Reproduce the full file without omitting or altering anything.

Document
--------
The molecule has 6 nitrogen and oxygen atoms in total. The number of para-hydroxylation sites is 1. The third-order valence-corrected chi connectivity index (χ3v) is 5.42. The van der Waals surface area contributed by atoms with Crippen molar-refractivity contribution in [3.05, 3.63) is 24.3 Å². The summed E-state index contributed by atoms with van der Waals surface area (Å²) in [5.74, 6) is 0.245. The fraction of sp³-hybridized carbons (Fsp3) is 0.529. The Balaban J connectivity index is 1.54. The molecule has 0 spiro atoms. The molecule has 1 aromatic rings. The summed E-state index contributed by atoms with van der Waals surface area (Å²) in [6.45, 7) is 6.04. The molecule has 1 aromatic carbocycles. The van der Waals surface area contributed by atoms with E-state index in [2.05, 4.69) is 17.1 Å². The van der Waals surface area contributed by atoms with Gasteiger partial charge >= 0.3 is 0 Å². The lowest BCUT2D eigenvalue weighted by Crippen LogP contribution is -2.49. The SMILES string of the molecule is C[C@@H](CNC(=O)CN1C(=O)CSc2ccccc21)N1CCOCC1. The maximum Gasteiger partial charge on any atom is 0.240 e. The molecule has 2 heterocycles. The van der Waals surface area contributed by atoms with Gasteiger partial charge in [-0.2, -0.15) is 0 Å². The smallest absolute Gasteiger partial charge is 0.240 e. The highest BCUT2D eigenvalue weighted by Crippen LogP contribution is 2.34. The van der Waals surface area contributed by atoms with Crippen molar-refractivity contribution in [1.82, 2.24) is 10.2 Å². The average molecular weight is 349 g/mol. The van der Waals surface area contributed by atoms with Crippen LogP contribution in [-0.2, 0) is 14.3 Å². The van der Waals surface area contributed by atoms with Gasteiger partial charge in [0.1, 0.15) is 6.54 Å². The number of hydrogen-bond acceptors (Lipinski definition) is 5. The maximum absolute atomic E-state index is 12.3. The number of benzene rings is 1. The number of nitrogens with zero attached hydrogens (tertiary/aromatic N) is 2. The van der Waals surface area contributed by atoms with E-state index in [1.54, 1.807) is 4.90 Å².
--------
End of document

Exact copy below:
The molecule has 6 nitrogen and oxygen atoms in total. The number of para-hydroxylation sites is 1. The third-order valence-corrected chi connectivity index (χ3v) is 5.42. The van der Waals surface area contributed by atoms with Crippen molar-refractivity contribution in [3.05, 3.63) is 24.3 Å². The summed E-state index contributed by atoms with van der Waals surface area (Å²) in [5.74, 6) is 0.245. The fraction of sp³-hybridized carbons (Fsp3) is 0.529. The Balaban J connectivity index is 1.54. The molecule has 0 spiro atoms. The molecule has 1 aromatic rings. The summed E-state index contributed by atoms with van der Waals surface area (Å²) in [6.45, 7) is 6.04. The molecule has 1 aromatic carbocycles. The van der Waals surface area contributed by atoms with E-state index in [2.05, 4.69) is 17.1 Å². The van der Waals surface area contributed by atoms with Gasteiger partial charge >= 0.3 is 0 Å². The lowest BCUT2D eigenvalue weighted by Crippen LogP contribution is -2.49. The SMILES string of the molecule is C[C@@H](CNC(=O)CN1C(=O)CSc2ccccc21)N1CCOCC1. The maximum Gasteiger partial charge on any atom is 0.240 e. The molecule has 2 heterocycles. The van der Waals surface area contributed by atoms with Gasteiger partial charge in [-0.2, -0.15) is 0 Å². The smallest absolute Gasteiger partial charge is 0.240 e. The highest BCUT2D eigenvalue weighted by Crippen LogP contribution is 2.34. The van der Waals surface area contributed by atoms with Crippen molar-refractivity contribution in [1.82, 2.24) is 10.2 Å². The average molecular weight is 349 g/mol. The van der Waals surface area contributed by atoms with Crippen LogP contribution in [-0.2, 0) is 14.3 Å². The van der Waals surface area contributed by atoms with Gasteiger partial charge in [0.1, 0.15) is 6.54 Å². The number of hydrogen-bond acceptors (Lipinski definition) is 5. The maximum absolute atomic E-state index is 12.3. The number of benzene rings is 1. The number of nitrogens with zero attached hydrogens (tertiary/aromatic N) is 2. The van der Waals surface area contributed by atoms with E-state index in [1.54, 1.807) is 4.90 Å².